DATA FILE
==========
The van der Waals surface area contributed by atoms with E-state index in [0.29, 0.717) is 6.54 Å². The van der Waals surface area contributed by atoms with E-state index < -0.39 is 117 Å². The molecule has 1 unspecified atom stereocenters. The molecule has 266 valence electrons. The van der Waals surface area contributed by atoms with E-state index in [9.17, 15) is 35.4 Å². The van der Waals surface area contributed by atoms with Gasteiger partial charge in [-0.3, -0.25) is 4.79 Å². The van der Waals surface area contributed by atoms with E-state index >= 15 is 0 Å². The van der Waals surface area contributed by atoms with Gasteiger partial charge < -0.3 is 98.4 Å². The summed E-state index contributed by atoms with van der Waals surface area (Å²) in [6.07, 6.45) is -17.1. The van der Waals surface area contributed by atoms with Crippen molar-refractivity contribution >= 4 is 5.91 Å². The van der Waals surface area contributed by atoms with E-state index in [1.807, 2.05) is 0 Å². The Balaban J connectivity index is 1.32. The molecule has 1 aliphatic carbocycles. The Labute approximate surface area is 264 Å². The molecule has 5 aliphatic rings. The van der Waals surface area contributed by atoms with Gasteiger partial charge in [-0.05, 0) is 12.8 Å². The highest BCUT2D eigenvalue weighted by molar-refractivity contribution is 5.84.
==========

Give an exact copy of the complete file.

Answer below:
The van der Waals surface area contributed by atoms with E-state index in [0.29, 0.717) is 6.54 Å². The van der Waals surface area contributed by atoms with E-state index < -0.39 is 117 Å². The molecule has 1 unspecified atom stereocenters. The molecule has 266 valence electrons. The van der Waals surface area contributed by atoms with E-state index in [9.17, 15) is 35.4 Å². The van der Waals surface area contributed by atoms with Gasteiger partial charge in [-0.3, -0.25) is 4.79 Å². The van der Waals surface area contributed by atoms with E-state index >= 15 is 0 Å². The van der Waals surface area contributed by atoms with Gasteiger partial charge < -0.3 is 98.4 Å². The summed E-state index contributed by atoms with van der Waals surface area (Å²) in [6.07, 6.45) is -17.1. The van der Waals surface area contributed by atoms with Crippen molar-refractivity contribution >= 4 is 5.91 Å². The van der Waals surface area contributed by atoms with E-state index in [1.807, 2.05) is 0 Å². The Balaban J connectivity index is 1.32. The molecule has 1 aliphatic carbocycles. The Labute approximate surface area is 264 Å². The molecule has 5 aliphatic rings. The van der Waals surface area contributed by atoms with Gasteiger partial charge in [-0.05, 0) is 12.8 Å². The highest BCUT2D eigenvalue weighted by molar-refractivity contribution is 5.84.